Roman PPT - Al Iman School

Ancient Rome
6th Grade
Early Rome
The city of Rome was established
on the Tiber River in modern-day
Italy in 753 B.C.
The city was founded by an IndoEuropean tribe known as the
Latins, and Latin kings ruled
Rome until about 616 B.C.
At this point, Rome came under
the control of the Etruscans, who
greatly influenced Roman culture
and ruled until approximately 509
EARLY ROME continued…
In 509 B.C., after a group of nobles
overthrew the king of Rome, the Roman
Republic was formed.
According to legend, the city of Rome was
founded around the year 753 B.C. and was
ruled by kings from that time on.
The last king of Rome was cruel and
tyrannical, resulting in a great deal of
After the overthrow, the nobles decided to
create a new government called a
republic. Under this new government,
officials were elected once a year to rule
the city
Life in the Roman Republic
The Roman Republic existed from 509 B.C. to 27 B.C.
The Roman Senate developed during the Republic; senators
were aristocrats who were politically influential in the state.
In times of military emergencies, a single dictator was chosen
for a term of 6 months to have control of the Roman state.
Education in Ancient Rome was the responsibility of the
parents. The schools that did open only taught a few early
grades. Those families who couldn't afford a tutor had a very
limited education.
Life in the Roman Republic
Governmental power in the Roman
Republic was divided among three
the senate,
the legislative assemblies,
and the executive magistrates.
Civic duty was an important part of
life for Roman citizens.
Serving as a judge when asked to hear
a legal case was an example of the
moral obligations of all Roman
citizens during the Republic.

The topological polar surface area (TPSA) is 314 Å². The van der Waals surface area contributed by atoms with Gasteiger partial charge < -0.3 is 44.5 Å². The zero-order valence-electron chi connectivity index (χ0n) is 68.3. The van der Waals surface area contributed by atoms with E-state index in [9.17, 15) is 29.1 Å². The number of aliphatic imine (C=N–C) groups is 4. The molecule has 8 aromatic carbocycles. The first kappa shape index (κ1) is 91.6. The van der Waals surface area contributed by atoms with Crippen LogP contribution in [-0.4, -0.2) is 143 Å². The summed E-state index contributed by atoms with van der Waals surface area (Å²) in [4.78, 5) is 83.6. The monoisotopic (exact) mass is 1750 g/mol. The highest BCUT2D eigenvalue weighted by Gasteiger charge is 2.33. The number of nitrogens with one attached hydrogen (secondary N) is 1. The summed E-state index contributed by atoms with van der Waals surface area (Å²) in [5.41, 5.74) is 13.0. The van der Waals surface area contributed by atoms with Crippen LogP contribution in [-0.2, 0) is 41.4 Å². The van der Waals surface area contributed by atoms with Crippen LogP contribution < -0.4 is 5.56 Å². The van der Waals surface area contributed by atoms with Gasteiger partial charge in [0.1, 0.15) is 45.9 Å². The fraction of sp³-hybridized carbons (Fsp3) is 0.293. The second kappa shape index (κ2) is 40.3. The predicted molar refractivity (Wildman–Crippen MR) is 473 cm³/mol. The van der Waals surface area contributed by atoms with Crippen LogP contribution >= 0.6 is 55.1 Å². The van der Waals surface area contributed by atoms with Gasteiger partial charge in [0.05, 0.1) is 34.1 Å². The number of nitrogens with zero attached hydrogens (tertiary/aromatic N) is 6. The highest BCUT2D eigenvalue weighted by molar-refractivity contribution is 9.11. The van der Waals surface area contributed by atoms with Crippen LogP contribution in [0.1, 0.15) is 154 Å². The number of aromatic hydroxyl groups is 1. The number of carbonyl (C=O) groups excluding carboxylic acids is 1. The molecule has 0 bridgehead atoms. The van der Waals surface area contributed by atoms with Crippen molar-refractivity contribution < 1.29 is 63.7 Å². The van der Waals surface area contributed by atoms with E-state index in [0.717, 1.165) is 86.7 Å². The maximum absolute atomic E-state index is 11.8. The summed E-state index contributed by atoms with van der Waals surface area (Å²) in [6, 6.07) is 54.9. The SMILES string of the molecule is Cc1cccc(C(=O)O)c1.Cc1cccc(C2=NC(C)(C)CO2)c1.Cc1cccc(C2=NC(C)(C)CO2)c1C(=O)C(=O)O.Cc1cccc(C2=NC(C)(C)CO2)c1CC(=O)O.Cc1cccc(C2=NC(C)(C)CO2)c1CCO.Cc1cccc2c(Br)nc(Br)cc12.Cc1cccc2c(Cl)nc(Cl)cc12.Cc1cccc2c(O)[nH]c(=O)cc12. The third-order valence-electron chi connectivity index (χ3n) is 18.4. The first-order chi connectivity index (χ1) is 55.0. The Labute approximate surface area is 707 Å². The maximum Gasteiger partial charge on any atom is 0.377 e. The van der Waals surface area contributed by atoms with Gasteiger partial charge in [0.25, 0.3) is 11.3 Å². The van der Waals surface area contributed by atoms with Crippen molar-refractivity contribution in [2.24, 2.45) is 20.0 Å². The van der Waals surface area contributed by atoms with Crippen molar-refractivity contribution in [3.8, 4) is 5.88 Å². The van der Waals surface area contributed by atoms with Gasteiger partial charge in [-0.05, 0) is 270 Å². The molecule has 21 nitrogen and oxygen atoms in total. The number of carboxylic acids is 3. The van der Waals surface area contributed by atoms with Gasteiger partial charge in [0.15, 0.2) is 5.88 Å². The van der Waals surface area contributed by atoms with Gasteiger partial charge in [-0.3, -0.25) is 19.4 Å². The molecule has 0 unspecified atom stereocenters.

From Roman Republic to
Roman Empire
• Julius Caesar was a strong and admired
leader of the Roman Republic.
• However, he disobeyed the Senate by
bringing his army across the Rubicon
River to attack Pompey, his political
• He gained control of the Roman
government and became dictator for life.
• A group of senators believed that Caesar
was trying to end the republic, so they
killed him in 44 B.C.
After Julius Caesar…
After Julius Caesar's death, his
nephew Octavius inherited all of
Caesar's wealth.
People were angry that Caesar
had been killed, so they supported
Octavius against the Senate.
With his army, Octavius held
control of the government and
became Augustus, the first
Roman emperor.
Life in the Roman Empire
The reign of Augustus began a
time period known as Pax
Romana, which means "the
Roman peace."
From 27 B.C. until about 180
A.D., Rome had no civil wars
and fought few other wars.
Brain POP: Tax Roman
Life in Roman Empire
Hadrian was a Roman
emperor who focused on
defending land that Rome
had already conquered
instead of conquering new
He ordered walls built on the
empire's borders to protect
against barbarians. The most
famous of these is Hadrian's
Wall in Britain.
Life in Roman Empire
The military of the Roman Republic and the Roman Empire was
grouped into units called legions.
These legions did most of the heavy fighting when Rome was at war,
and they guarded the empire when it was at peace.
Legions also performed other jobs, such as building roads and forts.
Rome's military and public services were supported by taxes that
people in the empire paid.
Most of these taxes were paid by people who had been conquered by
the Roman Empire.
Life in the Roman Empire cont..
Slaves in the Roman Empire were treated as
property, but they had some legal rights.
Slaves could testify in court, own money or property,
and even sometimes buy their freedom. They had few
other rights, however.
Trade was very important to the economy of
Ancient Rome.
The Romans imported items like glassware, olive oil,
lead, iron, silk, and silver from all over its empire.
Important trade cities included Seville in present-day
Spain, Marseilles in present-day France, and
Alexandria in present-day Egypt.
Life in the Roman Empire
The Roman economy benefited from standard currency, or coins.
This is because more people would trade for the Roman coins than for
Roman goods themselves.
Rome's road system was also beneficial to its economy.
Roman roads connected most parts of the empire, making it easier for
people to travel for trade.
QUIZ 1 will cover slides 1-11
QUIZ 1 will cover slides 1-11
Next weeks quiz will cover slides Decline
of the Roman Empire to Figures in
Roman History
Decline of the Roman Empire
Pax Romana came to an end in
about 180 A.D., and the Roman
Empire began to decline.
The empire was politically
Emperors were often generals
who gained their position by
killing the emperor before them.
Many emperors did not live
longer than a year.
Decline of the Roman Empire
Barbarian attacks and
invasions were major
factors leading to the